This is the time of year to stop and listen to the sounds of ducks and geese, our greatest teachers.
Spring is finally in the air around my home state of Michigan. After a relentless, seemingly never-ending winter, complete with record snowfalls and massive ice-coverage across the big lakes, we are finally seeing the light. Literally.
With the big thaw comes waves of ducks making their way to the breeding grounds. Many will end up breeding here; others continue to travel north to the Canadian prairies. I find time, despite a hectic schedule and an endless list of chores, to sit and listen.
Ducks are consumed with breeding in early spring. Like most forms of wildlife, their supreme purpose is to carry on the species, and with that goal comes the need for attracting mates and keeping them happy, done through vocalization.
Now is the time to really learn what ducks sound like, why they call like they do and how inflection plays a key part. Always being a follower of realism, I never call ducks in a way that they, themselves, don’t do. And April across the North will show you all they do.
A quick trip to the park yesterday brought me eye to eye with a beautifully plumed gadwall. As he slowly swam away from the shallow shoreline where we met, he left with a series of calls sounding like a computerized voice saying “Brent." It was one of the few times I’ve heard such vocalizations so clearly. Out at the ice edge were gobs of wigeon; they’re famous three-note whistle could be heard a substantial distance. Mallards rained in the small marsh behind me, with the vocalization of both hens and drakes more evident now than ever. Open water rafts of canvasbacks growled away, and the local Canadian honkers were “crazy loud."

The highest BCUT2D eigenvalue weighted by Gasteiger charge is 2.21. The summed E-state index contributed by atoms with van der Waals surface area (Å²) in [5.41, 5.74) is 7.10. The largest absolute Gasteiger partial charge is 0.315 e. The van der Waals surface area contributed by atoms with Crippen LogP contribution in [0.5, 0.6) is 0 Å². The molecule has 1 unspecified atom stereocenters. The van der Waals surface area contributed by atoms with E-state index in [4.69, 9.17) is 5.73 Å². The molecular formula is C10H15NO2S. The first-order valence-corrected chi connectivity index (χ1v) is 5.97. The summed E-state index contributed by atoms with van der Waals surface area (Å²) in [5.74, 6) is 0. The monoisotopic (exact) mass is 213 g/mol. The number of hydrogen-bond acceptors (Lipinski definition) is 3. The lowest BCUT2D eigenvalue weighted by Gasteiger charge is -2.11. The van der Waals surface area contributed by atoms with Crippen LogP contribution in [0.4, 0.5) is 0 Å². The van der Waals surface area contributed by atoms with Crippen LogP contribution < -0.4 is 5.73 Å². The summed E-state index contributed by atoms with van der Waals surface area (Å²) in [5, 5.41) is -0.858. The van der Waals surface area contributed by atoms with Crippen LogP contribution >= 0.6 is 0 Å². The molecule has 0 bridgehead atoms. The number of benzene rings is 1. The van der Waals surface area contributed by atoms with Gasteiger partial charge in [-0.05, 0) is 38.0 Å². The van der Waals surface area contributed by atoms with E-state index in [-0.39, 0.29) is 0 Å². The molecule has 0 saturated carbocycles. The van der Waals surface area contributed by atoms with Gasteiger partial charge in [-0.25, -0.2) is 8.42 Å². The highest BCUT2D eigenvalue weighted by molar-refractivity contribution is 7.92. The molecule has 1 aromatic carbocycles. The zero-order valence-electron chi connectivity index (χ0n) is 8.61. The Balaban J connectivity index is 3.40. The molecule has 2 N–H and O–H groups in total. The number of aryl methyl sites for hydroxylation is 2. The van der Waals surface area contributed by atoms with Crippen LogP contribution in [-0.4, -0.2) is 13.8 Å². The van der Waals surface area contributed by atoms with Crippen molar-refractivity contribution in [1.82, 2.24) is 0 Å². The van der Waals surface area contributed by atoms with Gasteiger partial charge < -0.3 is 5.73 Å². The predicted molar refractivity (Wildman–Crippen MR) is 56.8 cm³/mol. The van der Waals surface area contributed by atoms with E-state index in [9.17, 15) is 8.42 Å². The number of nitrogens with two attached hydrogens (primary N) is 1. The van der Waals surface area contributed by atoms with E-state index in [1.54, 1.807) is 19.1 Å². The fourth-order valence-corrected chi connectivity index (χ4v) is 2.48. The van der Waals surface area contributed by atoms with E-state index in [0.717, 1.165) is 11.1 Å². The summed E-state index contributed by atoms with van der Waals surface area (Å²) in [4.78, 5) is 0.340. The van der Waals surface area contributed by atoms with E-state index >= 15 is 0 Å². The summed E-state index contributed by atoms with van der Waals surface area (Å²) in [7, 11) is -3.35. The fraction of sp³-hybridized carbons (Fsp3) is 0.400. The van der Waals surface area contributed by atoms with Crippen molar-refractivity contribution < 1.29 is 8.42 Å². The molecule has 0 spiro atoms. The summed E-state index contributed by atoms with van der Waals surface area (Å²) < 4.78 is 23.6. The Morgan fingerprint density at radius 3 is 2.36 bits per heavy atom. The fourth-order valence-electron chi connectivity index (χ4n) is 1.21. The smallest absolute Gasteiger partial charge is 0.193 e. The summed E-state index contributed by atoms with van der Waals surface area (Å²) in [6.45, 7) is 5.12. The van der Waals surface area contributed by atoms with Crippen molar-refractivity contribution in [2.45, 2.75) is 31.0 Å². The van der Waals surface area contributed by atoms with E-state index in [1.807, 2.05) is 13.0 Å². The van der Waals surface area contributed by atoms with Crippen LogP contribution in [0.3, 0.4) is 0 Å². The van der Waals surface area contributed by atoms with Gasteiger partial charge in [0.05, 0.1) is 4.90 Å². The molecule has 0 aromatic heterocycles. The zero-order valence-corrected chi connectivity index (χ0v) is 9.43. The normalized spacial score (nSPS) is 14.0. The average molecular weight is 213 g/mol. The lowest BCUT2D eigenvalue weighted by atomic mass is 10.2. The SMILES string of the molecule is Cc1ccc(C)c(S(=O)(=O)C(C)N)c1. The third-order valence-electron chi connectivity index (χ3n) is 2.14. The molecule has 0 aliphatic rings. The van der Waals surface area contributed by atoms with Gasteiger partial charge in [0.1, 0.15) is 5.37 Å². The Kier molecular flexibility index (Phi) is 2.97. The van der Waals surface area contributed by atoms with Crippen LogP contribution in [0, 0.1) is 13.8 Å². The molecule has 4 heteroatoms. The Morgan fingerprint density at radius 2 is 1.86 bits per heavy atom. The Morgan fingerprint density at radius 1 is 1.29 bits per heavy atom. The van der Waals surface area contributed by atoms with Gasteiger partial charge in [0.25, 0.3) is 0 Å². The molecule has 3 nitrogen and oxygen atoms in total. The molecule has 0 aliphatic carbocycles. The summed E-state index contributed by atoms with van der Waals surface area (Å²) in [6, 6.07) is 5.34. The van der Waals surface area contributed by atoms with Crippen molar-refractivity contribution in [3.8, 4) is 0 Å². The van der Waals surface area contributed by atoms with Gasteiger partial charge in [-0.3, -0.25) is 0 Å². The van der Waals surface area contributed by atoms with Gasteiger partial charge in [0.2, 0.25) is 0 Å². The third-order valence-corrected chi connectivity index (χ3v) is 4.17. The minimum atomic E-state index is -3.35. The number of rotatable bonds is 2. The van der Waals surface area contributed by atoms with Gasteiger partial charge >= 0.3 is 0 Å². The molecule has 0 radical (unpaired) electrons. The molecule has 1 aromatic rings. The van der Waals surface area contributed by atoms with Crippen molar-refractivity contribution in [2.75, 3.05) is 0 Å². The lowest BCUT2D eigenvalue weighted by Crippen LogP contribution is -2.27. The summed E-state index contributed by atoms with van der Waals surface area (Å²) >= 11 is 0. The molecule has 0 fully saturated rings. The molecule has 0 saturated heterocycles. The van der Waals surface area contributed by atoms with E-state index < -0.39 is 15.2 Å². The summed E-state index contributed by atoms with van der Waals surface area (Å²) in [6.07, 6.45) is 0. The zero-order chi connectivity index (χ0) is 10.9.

Now is the time to learn. Although it took a few minutes to remember where I put my calls following the final days of last season, I quickly added them to the console of my truck. Each day, I find myself listening; calling back, trying to replicate the sounds Mother Nature is so free with now.
As usual, I find my abilities pale in comparison with the real thing, and that most duck calls on the market aren’t even close. For some reason, duck call makers seem to insist on higher pitches than what I hear from the real thing. But I’ve narrowed my selection to a few that seem to be close, perhaps more practice will put me closer.
Throughout the year, I consult what I consider to be the best all-around collection of natural duck sounds on the web, at Ducks Unlimited’s Waterfowl ID page. Often, I find myself in the garage, calling back the evening before a big hunt, as anticipation hits dangerous levels. That never ceases to amaze my wife.
But, this time of year, nothing replaces the real thing. I’m headed to the marsh.
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Realtree waterfowl editor Brian Lovett has been an obsessive duck and goose hunter for more than 30 years, chasing his passion on the Dakota prairies and the marshes and open water of his home state of Wisconsin. He's been a writer and editor in the outdoors industry since 1991.